The Draft Policy specifically provides that investment in data centres will be centralised in large metropolitan areas in South Africa, like Gauteng, KwaZulu-Natal and the Western Cape. Further, the Draft Policy proposes supporting local and foreign investment in data and cloud infrastructure and services by establishing a digital or ICT ‘Special Economic Zone’ (“SEZ”).
Draft Policy proposal on data protection, data localization and cross border data transfers
The Draft Policy states that the processing of personal data or personal information, specifically metadata (for example, IP addresses), must be compliant with applicable laws like the Protection of Personal Information Act 4 of 2013 (“POPIA”), the Promotion of Access to Information Act 2 of 2000 (“PAIA”), and international best practice (such as the General Data Protection Regulation (“GDPR”) in the European Union).
There are currently no data localization requirements in South Africa (under POPIA or otherwise). However, the Draft Policy seeks to impose data localization requirements and defines data localization as the “…requirements for the physical storage of data within a country’s national boundaries, although it is sometimes used more broadly to mean any restrictions on cross border data flows”.
On the issue of data localization, the Draft Policy provides inter alia that:
- Data generated in South Africa shall be the property of South Africa, regardless of where the technology company is domiciled.
- Ownership and control of personal information and data shall be in line with the POPIA.
- The Department of Trade, Industry and Competition through the Companies and Intellectual Property Commission (“CIPC”) and the National Intellectual Property Management Office (“NIPMO”) shall develop a policy framework on data generated from intellectual activities including sharing and use of such data.
Draft Policy proposal on cybersecurity measures
The Draft Policy proposes that the Electronic Communications and Transactions Act 25 of 2002 (“ECTA”) be reviewed to align with cybersecurity policy and legislation.
Interestingly, the Draft Policy does not mention the Cybercrimes Act 19 of 2020, which is now an official Act of Parliament. The Cybercrimes Act aims to established a comprehensive cybersecurity framework and provides for the criminalisation of a broad range of cyber-related crimes. The date on which the Cybercrimes Act comes into force is yet to be announced.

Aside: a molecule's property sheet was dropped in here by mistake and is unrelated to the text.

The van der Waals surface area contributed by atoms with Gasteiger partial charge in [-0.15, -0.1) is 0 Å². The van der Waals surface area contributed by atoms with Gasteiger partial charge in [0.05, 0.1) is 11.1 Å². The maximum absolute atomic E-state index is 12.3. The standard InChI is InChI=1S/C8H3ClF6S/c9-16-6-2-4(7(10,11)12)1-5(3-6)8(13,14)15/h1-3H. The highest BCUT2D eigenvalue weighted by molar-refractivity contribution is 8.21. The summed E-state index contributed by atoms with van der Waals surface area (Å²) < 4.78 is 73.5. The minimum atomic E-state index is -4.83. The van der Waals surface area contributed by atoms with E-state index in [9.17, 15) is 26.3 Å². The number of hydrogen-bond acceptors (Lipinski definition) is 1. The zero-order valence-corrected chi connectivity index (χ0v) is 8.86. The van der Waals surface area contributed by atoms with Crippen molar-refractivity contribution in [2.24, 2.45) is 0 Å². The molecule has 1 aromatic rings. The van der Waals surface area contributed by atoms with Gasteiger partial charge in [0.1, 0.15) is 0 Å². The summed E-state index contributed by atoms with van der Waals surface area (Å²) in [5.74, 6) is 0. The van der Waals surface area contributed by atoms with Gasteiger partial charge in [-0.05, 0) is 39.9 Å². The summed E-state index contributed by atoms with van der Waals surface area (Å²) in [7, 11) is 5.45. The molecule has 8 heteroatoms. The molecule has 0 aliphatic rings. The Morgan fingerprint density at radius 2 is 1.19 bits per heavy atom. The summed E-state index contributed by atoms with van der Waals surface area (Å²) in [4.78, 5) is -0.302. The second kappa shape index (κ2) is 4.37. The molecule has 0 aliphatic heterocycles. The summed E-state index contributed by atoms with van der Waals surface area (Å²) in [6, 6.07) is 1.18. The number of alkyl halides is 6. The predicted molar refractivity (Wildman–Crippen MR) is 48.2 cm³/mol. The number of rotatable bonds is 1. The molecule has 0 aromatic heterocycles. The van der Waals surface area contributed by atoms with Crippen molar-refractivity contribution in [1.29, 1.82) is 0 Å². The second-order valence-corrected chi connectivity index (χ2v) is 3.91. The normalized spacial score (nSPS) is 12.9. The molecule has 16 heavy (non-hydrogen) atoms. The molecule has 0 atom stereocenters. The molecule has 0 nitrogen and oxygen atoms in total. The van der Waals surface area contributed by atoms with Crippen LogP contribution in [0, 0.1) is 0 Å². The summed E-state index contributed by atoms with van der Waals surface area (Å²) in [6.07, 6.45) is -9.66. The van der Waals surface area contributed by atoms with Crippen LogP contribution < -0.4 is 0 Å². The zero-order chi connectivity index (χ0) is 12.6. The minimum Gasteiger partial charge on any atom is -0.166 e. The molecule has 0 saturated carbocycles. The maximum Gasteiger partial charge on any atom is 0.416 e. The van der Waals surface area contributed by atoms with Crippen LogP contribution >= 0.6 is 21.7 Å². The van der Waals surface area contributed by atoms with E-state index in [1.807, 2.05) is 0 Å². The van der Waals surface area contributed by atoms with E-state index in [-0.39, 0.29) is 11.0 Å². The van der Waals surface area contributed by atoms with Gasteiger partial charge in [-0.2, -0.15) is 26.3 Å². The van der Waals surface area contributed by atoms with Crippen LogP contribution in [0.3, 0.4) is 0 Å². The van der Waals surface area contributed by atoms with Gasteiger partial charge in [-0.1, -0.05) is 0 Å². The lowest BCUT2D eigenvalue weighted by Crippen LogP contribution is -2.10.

Nevertheless, the Draft Policy proposes the establishment of a National Cybersecurity Policy Framework (“NCPF”) which, together with other policies, legislation and international best practice, will provide guidance as to cybersecurity initiatives and measures, and will be reviewed from time to time to ensure that the NCPF is responsive to cybersecurity threats and risks.
In addition, the Draft Policy proposes that the government develop and implement cybersecurity awareness initiatives to educate the public.
Upon finalization of the Draft Policy, it will apply to all levels of government (i.e. national, provincial and local authorities); state-owned entities, the private sector (i.e., multi-national entities seeking to invest in the digital infrastructure of South Africa); and the general public.
For further information, please reach out to Witney Schneidman at WSchneidman@cov.com, Deon Govender at DGovender@cov.com, Dan Cooper at DCooper@cov.com, Mosa Mkhize at MMkhize@cov.com or Shivani Naidoo at SNaidoo@cov.com.
This post can also be found on CovAfrica, the firm’s blog on legal, regulatory, political and economic developments in Africa.